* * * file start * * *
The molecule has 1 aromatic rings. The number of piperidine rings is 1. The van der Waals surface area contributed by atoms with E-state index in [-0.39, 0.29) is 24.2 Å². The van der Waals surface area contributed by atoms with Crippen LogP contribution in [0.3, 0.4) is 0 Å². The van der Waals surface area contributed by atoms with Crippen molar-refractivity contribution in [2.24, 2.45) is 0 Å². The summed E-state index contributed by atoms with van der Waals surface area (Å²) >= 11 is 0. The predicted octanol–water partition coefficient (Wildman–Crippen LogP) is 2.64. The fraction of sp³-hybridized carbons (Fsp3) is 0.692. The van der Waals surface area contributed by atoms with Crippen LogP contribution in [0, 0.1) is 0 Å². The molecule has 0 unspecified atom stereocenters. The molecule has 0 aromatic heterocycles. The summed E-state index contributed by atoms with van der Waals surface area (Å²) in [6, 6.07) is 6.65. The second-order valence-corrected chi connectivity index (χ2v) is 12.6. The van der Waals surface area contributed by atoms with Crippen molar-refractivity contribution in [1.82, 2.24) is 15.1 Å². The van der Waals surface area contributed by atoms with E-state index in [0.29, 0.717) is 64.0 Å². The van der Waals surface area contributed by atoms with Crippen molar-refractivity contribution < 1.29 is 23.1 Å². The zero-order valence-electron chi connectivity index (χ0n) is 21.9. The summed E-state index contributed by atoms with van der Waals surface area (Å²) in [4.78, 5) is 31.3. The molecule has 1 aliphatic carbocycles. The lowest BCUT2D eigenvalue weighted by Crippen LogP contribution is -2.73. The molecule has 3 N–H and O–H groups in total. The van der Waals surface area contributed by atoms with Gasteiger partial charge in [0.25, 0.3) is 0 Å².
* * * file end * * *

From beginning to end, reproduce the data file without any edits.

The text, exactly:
The molecule has 1 aromatic rings. The number of piperidine rings is 1. The van der Waals surface area contributed by atoms with E-state index in [-0.39, 0.29) is 24.2 Å². The van der Waals surface area contributed by atoms with Crippen LogP contribution in [0.3, 0.4) is 0 Å². The van der Waals surface area contributed by atoms with Crippen molar-refractivity contribution in [2.24, 2.45) is 0 Å². The summed E-state index contributed by atoms with van der Waals surface area (Å²) >= 11 is 0. The predicted octanol–water partition coefficient (Wildman–Crippen LogP) is 2.64. The fraction of sp³-hybridized carbons (Fsp3) is 0.692. The van der Waals surface area contributed by atoms with Crippen LogP contribution in [0, 0.1) is 0 Å². The molecule has 0 unspecified atom stereocenters. The molecule has 0 aromatic heterocycles. The summed E-state index contributed by atoms with van der Waals surface area (Å²) in [6, 6.07) is 6.65. The second-order valence-corrected chi connectivity index (χ2v) is 12.6. The van der Waals surface area contributed by atoms with Crippen molar-refractivity contribution in [1.82, 2.24) is 15.1 Å². The van der Waals surface area contributed by atoms with E-state index in [0.29, 0.717) is 64.0 Å². The van der Waals surface area contributed by atoms with Crippen molar-refractivity contribution < 1.29 is 23.1 Å². The zero-order valence-electron chi connectivity index (χ0n) is 21.9. The summed E-state index contributed by atoms with van der Waals surface area (Å²) in [4.78, 5) is 31.3. The molecule has 1 aliphatic carbocycles. The lowest BCUT2D eigenvalue weighted by Crippen LogP contribution is -2.73. The molecule has 3 N–H and O–H groups in total. The van der Waals surface area contributed by atoms with Gasteiger partial charge in [0.25, 0.3) is 0 Å².